Anyway, here she is on the runway lately and she looks awesome though she was forced to wear a humiliating 2010 outfit.

Edited to add more pics, including the Nijinksy and Leigh Bowery-esque one (way more Leigh Bowery than the much debated Lady Gaga, anyway!)

PS: Poor Naomi Campbell. Not really suited to the grunge photoshoot, was she? Speaking of which, I remember that photoshoot and cover and I thought it was so cool and totally inspirational.

Tuesday, March 2, 2010

Move Over, Dockers

Customers think this, the "Boxy [for serious] Cardigan" is: CUTE(559) LOVE(110) COMFY(90) SHEER(13). I guess 12-year olds can submit qualities they believe embody the garment. (I suggested "greige" for this dress.) Really its his is very J. JILL. But according to some internets research, it looks like J. Jill is going for a more Eileen Fisher look, but then again, so is Urban Oufitters. Anyway, the point is, you could replace the tags of Eileen Fisher clothes and put "Obesity and Speed" tags over them and Urban shoppers would be none the wiser.

I actually have nothing against this dress, except that it's length is so babyish. Why is everything a puffy little skirt? Maybe it's because I'm old, but I find it degrading to dress like this. At least a tight mini pencil-style skirt puts it all out there. This seems like it should be worn with pom-pom socks and a Skip-It.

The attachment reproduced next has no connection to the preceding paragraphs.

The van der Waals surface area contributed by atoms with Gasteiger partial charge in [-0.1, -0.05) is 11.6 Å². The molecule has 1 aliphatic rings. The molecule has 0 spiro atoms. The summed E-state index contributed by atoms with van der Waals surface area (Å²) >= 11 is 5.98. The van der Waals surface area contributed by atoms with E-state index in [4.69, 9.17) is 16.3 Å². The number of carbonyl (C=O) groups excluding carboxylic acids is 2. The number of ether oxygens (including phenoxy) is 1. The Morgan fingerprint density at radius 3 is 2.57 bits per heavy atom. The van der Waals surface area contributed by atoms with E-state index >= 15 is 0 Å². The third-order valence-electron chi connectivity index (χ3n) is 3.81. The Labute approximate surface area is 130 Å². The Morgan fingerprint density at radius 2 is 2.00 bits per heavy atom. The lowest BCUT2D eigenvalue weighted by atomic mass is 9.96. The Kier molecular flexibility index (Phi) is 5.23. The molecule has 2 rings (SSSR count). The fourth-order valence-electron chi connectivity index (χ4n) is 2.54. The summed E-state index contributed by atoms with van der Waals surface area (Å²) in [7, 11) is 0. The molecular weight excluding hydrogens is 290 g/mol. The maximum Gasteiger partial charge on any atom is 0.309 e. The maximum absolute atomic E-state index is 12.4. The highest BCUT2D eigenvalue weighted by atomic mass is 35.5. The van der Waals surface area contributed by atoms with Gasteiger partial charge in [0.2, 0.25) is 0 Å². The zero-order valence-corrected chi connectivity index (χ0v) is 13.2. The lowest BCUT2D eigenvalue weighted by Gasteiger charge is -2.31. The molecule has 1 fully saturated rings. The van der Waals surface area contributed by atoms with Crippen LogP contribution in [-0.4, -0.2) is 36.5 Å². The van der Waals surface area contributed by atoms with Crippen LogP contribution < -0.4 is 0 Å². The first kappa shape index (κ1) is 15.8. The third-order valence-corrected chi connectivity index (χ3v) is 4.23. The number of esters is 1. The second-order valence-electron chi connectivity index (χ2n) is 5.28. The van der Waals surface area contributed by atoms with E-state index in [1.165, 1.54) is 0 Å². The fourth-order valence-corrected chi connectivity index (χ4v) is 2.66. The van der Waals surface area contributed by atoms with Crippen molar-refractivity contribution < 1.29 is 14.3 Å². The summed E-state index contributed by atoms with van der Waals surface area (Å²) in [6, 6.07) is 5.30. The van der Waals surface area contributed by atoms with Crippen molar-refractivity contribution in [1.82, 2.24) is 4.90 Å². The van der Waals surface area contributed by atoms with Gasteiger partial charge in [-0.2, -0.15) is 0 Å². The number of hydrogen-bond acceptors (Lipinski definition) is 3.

Here's a fun little number. It kind of looks like the print is of bats, and then that would make this item worth having. But it's just a sad 90's floral or something. I love the extreme side-part on the model's hair- dynamite! This whole thing is explosive!!!

Here's another non-dress with a non-style, except that it's sort of 90's looking, or I guess, on closer inspection, really 90's looking.

Pleated khakis! See, Dockers is trying so hard with their new ad campaign about how if you don't wear Dockers you're gay, but what they don't realize that they shouldn't have changed their designs and just stuck with the pleated khakis that they're known for, because that's hip in it's own way too. But don't wear them non-rolled up, because then everyone remembers that they are pleated khakis.